Imagine an adversary so big, and fast, and strong that it can overwhelm all cyber defenses everywhere in the world; smashing through them as easily as a hot knife passes through butter.
That's what federal officials are doing right now, as they execute a new plan to mitigate the risks of quantum computers to the nation's cyber, economic, and national security.
So far, quantum computers, which use the properties of quantum physics to perform computations in an entirely different way than traditional computers, and are much, much faster, are not yet advanced enough to threaten our security. But, experts believe that in the not too distant future; they will be.
According to a National Security Memorandum issued by President Biden earlier this month; a quantum computer of sufficient size and sophistication–also known as a crypto-analytically relevant quantum computer (CRQC)–will be capable of breaking much of the public-key cryptography used on digital systems across the United States and around the world.
That means it could jeopardize civilian and military communications, undermine supervisory and control systems for critical infrastructure, and defeat security protocols for most Internet-based financial transactions.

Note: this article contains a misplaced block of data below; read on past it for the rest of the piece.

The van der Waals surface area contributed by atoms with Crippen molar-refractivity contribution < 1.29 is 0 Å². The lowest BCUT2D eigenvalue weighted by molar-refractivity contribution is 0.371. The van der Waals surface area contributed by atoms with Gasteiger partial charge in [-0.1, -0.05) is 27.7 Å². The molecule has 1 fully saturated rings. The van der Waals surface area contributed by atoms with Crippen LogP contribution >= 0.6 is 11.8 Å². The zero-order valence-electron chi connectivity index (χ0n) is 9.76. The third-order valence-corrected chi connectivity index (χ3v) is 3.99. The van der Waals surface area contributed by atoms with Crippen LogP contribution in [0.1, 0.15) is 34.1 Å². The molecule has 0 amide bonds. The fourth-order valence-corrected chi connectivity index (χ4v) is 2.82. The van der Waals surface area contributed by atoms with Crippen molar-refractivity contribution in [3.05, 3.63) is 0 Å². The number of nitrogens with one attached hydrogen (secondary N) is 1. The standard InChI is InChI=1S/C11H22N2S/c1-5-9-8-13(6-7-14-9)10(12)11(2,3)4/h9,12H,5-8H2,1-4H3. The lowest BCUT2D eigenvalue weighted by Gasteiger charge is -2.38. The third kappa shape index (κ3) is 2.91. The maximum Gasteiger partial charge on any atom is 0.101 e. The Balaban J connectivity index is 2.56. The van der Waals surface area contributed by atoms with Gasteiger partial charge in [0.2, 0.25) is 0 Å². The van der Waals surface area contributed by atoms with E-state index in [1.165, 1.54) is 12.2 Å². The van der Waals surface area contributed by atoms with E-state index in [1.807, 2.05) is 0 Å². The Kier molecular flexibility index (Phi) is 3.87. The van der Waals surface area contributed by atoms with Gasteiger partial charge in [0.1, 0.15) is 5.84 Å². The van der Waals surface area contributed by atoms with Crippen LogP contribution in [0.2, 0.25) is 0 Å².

It also means that all of our current routers, switches, passwords, and security protocols, are going to become obsolete.
So, there is a plan taking shape right now, to migrate, upgrade, and replace current systems over time, with the goal of transitioning as much as possible to quantum-resistant cryptography by 2035.
In fact, the National Institute of Standards and Technology (NIST) and the National Security Agency (NSA) are now developing new technical standards for quantum-resistant cryptography, and the first sets of these standards are expected to be released publicly by 2024.
So, what exactly is quantum computing, and why is it both a threat to our national security, and an amazing opportunity that will drive innovation, create jobs, and lead to technological advancements that we can't even yet imagine?
To find out, listen now to our interview with Physics Professor, and Technology Consultant, Dr. Susan Ramlo, who lectures on the topic at the University of Akron.
Dr. Susan Ramlo